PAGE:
Two days ago, we had the privilege of visiting Robben Island, an island prison off the coast of Cape Town where political prisoners like Nelson Mandela, among many others, were held captive during Apartheid. We toured the island on a bus to learn about the history and then we were guided through the maximum security prison by an ex-political prisoner who was imprisoned there for about seven years in the 1980s. He told us that the Black prisoners were separated from the Coloured (mixed race) prisoners and given very little food, warm clothing, and had no privacy. The windows in the prison had no glass and, in the winter, the political prisoners were exposed to the cold and the rain.
Our tour guide was charged with terrorism when all he was trying to do was be recognized as wholly human by the South African government. After years of torture, he has decided to stay on the island to live and work, reclaiming the place as a symbol for human rights and hope. He is even friends with some of the guards who held him captive.
From an American frame of reference, it is hard to understand how that is possible, but I am continually in awe of South Africa's ability to actually look into their history, tell the truth, and forgive as a means of healing themselves and the country. Ubuntu is a concept that they live by, which means, "I am because we are." When an act of violence was committed directly against one person, the ripple effects touched everyone in the community. Because of this idea, when democracy was finally achieved in 1994, the new constitution declared that everyone, no matter their race, belonged in South Africa, and in order to truly heal, people needed to tell the truth and they would be granted amnesty by the government instead of seeking revenge, which typically happens when you look at history.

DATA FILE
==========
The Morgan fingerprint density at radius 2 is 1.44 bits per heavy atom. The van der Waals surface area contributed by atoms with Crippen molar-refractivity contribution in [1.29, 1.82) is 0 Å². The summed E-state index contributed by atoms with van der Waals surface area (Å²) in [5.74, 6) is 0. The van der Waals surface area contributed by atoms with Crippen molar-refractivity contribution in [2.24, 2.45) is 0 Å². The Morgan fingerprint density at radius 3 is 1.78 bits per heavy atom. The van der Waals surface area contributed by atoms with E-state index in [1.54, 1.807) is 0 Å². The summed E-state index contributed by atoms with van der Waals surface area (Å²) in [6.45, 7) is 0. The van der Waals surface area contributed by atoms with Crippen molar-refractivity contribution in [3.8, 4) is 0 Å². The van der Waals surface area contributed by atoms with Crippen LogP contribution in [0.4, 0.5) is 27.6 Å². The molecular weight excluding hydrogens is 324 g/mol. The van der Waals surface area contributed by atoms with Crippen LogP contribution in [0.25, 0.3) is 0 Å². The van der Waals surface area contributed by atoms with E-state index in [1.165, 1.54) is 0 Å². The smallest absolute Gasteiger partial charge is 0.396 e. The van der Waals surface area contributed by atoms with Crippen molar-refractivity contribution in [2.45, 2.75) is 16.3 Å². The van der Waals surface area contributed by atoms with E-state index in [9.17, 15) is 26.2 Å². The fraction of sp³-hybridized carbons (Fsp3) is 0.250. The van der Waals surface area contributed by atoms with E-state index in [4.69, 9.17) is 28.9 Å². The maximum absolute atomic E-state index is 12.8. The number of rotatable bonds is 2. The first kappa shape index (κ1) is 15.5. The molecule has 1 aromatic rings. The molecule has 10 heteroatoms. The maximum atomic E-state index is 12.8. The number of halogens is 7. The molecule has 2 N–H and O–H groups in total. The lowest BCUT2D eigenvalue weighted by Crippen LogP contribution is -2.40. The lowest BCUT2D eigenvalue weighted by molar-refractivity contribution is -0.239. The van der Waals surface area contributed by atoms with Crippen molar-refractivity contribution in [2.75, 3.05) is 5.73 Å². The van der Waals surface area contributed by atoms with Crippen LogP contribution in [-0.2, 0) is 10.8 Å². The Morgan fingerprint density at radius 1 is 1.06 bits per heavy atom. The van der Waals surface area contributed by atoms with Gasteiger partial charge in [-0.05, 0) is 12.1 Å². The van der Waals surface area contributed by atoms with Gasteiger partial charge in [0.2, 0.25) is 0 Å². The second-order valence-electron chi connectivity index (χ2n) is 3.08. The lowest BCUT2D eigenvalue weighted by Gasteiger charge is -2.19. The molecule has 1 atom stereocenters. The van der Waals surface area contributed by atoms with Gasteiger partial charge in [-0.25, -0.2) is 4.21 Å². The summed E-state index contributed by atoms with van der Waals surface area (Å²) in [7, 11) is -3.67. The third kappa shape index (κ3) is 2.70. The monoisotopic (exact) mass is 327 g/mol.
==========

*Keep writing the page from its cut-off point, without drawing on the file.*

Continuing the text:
Forgiveness is not seen as weakness here, it is seen as a way to set yourself free because as long as you harbor anger, you are still letting the person who hurt you control you. Our tour guide told us that it is not an easy process, and it took him a lot of soul searching, tears, and time, but he could only move forward with his life by forgiving and reclaiming what happened to him. His story is not unique, and people here see more value in listening to individual narratives from victims and perpetrators as a means to heal.
It makes me think about our criminal justice system in the United States and the insane amount of people we have locked up. 1 in 4 African American men in our country are in prison, which is less than are in college. These numbers are insane, and I can only wonder where our country would be if we actually listened to the stories of people who are arrested for drug use or other crimes and worked within communities to heal people instead of throwing them in jail cells where they only become more hardened and angry. We should learn something from what has happened here in South Africa.